Alone num sítio sem poesia nenhuma. Gosh, that's a dismal place, in 40 degrees heat. But it's not the heat that hurts me most, it is a vague sensation of being poor, suddenly impoverished. The discomfort of this is surprising. Usually I enjoy being poor, living among simple people in the medinah of any Moroccan city, wearing clothes I intend to throw away at the end of my adventure. But here there is something else, it is an impoverishment that cuts down frozen into one's heart, in spite of the 40 degrees, not the fanciful poverty of an intellectual traveller. This poverty is of such a kind that no amount of money can solve it. It is possible, by the way, that poverty doesn't depend on money, at least not in such a linear way we usually presume. There are people and peoples in the world that possess very little in pecuniary value, and yet are not poor. And there are people and peoples and places doomed to lack and impoverishment and transitoriness.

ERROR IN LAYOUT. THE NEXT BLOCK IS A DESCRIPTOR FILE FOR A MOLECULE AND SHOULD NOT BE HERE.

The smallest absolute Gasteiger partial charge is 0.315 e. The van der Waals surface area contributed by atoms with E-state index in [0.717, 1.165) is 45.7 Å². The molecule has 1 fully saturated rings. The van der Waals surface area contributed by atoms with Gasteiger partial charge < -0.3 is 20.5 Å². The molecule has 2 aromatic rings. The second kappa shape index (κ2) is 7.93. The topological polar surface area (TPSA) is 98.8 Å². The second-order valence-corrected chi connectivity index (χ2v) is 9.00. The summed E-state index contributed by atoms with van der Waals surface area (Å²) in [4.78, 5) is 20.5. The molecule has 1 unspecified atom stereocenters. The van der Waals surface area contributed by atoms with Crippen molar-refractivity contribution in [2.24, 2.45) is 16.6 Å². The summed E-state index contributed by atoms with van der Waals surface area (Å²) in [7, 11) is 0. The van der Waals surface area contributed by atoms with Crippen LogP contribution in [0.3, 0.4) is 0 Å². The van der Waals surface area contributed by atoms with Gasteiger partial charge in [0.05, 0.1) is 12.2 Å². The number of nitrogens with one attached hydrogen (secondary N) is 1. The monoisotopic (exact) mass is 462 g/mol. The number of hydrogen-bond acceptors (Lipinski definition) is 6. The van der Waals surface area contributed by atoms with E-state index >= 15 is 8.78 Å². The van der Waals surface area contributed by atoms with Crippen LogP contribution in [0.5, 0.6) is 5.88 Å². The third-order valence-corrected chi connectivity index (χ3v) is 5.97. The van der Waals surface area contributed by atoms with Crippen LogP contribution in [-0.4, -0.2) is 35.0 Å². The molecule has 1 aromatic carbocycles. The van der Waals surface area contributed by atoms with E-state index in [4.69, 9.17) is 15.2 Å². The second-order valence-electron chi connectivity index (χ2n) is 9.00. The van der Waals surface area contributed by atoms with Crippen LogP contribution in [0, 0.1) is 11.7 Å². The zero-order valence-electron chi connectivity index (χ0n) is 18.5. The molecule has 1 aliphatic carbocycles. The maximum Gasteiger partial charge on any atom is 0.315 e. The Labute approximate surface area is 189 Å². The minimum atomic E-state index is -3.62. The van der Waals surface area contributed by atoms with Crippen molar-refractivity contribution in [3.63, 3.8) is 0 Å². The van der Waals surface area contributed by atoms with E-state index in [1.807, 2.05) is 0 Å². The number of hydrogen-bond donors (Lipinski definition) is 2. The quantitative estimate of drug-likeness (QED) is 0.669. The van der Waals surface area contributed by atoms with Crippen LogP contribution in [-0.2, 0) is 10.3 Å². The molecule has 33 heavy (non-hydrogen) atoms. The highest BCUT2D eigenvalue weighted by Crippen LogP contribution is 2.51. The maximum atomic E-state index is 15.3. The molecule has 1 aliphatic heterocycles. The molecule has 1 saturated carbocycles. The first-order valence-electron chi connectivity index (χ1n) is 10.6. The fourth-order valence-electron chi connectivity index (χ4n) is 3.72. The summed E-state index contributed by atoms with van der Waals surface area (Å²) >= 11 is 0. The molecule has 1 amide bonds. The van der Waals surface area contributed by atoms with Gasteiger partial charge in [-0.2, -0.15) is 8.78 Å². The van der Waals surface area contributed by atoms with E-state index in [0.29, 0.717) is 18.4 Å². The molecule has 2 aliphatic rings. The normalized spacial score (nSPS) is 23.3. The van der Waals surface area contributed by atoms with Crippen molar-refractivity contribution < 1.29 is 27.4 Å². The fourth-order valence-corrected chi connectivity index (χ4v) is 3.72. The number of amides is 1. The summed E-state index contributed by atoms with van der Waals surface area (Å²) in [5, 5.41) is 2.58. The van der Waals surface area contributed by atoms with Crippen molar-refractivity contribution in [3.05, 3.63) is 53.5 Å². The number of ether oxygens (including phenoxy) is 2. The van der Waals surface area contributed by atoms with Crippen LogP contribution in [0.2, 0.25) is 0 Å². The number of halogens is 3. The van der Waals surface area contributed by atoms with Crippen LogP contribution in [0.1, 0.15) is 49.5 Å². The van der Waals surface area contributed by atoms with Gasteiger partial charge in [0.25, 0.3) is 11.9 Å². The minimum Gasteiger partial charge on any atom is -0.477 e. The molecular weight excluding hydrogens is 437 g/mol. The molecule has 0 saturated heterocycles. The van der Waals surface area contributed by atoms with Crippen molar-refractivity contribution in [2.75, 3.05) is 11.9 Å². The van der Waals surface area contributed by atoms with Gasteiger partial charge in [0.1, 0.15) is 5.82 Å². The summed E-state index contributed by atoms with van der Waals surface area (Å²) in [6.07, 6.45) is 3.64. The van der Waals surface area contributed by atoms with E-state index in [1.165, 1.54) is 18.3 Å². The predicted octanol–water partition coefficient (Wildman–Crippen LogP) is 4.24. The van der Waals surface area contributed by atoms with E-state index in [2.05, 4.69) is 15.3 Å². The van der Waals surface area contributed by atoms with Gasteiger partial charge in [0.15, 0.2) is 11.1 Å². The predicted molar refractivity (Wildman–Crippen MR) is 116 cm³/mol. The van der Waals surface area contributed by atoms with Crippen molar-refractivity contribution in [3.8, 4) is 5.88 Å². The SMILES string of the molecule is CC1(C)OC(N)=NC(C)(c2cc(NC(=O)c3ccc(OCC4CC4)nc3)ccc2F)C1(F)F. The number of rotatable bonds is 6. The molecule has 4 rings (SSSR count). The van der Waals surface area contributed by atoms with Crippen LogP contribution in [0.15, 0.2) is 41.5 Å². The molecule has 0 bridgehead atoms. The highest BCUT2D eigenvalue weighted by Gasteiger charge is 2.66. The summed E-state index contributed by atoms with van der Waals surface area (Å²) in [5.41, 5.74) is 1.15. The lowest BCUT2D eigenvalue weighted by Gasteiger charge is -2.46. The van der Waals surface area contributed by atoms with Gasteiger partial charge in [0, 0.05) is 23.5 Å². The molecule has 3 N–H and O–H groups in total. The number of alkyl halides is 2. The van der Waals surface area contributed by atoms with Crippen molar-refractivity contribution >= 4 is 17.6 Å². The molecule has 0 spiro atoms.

On Sunday, I went to the Calouste Gulbenkian museum in hope of alleviating it somehow, but strangely, confronted with the privacy of this collection, I stayed with an obsessive thought in my head: this guy lived in a hotel in Lisbon. Kind of homeless, rhyming with my own homelessness.
Yes, he lived here in Ritz, that's what I believe, even if I need to discover more about the biography of my Armenian patron. With his Rembrandt and his Turner, I presume? Is it like this? One may possess a Rembrandt and a Turner and no wall to hang it on? Be as it may, Lisbon is a place of homelessness, of precarious existence, of quartos alugados. If it has any poetry, it is a poetry of a dire and dismal kind.
I don't know if this stay is a beginning of a new stage in my intellectual career, or a moment of touching the bottom, cutting down to the strictest necessity. Of realising what the strictest necessity is.
I miss Amsterdam, and I miss my home in Kraków much more than expected; I miss sedentariness, even the sedentariness of a Moroccan city. Perhaps this feeling marks the gate of the Desert.